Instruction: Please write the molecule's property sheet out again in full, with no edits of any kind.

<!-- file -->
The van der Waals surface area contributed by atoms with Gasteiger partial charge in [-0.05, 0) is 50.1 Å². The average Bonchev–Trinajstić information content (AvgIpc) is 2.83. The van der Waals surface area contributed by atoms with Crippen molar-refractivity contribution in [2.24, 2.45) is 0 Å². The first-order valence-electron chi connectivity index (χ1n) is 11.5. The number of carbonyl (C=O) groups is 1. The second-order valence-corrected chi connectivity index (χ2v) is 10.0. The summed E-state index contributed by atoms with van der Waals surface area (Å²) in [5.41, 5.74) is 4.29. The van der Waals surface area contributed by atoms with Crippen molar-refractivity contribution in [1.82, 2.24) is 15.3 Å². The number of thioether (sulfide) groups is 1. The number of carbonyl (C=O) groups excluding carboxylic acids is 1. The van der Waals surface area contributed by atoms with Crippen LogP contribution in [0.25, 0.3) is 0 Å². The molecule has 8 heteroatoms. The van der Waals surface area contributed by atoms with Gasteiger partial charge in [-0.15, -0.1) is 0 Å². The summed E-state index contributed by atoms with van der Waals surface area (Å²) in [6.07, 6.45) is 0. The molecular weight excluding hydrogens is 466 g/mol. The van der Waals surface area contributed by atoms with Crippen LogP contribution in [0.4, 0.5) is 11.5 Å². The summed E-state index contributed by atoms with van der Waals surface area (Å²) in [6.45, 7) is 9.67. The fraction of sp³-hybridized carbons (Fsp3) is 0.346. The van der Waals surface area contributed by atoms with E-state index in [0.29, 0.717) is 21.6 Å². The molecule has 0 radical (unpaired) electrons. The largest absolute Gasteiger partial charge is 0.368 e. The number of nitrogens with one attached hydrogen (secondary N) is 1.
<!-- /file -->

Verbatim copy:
The van der Waals surface area contributed by atoms with Gasteiger partial charge in [-0.05, 0) is 50.1 Å². The average Bonchev–Trinajstić information content (AvgIpc) is 2.83. The van der Waals surface area contributed by atoms with Crippen molar-refractivity contribution in [2.24, 2.45) is 0 Å². The first-order valence-electron chi connectivity index (χ1n) is 11.5. The number of carbonyl (C=O) groups is 1. The second-order valence-corrected chi connectivity index (χ2v) is 10.0. The summed E-state index contributed by atoms with van der Waals surface area (Å²) in [5.41, 5.74) is 4.29. The van der Waals surface area contributed by atoms with Crippen molar-refractivity contribution in [1.82, 2.24) is 15.3 Å². The number of thioether (sulfide) groups is 1. The number of carbonyl (C=O) groups excluding carboxylic acids is 1. The van der Waals surface area contributed by atoms with Crippen LogP contribution in [0.25, 0.3) is 0 Å². The molecule has 8 heteroatoms. The van der Waals surface area contributed by atoms with Gasteiger partial charge in [-0.15, -0.1) is 0 Å². The summed E-state index contributed by atoms with van der Waals surface area (Å²) in [6.07, 6.45) is 0. The molecular weight excluding hydrogens is 466 g/mol. The van der Waals surface area contributed by atoms with Crippen LogP contribution in [0.4, 0.5) is 11.5 Å². The summed E-state index contributed by atoms with van der Waals surface area (Å²) in [6.45, 7) is 9.67. The fraction of sp³-hybridized carbons (Fsp3) is 0.346. The van der Waals surface area contributed by atoms with E-state index in [0.29, 0.717) is 21.6 Å². The molecule has 0 radical (unpaired) electrons. The largest absolute Gasteiger partial charge is 0.368 e. The number of nitrogens with one attached hydrogen (secondary N) is 1.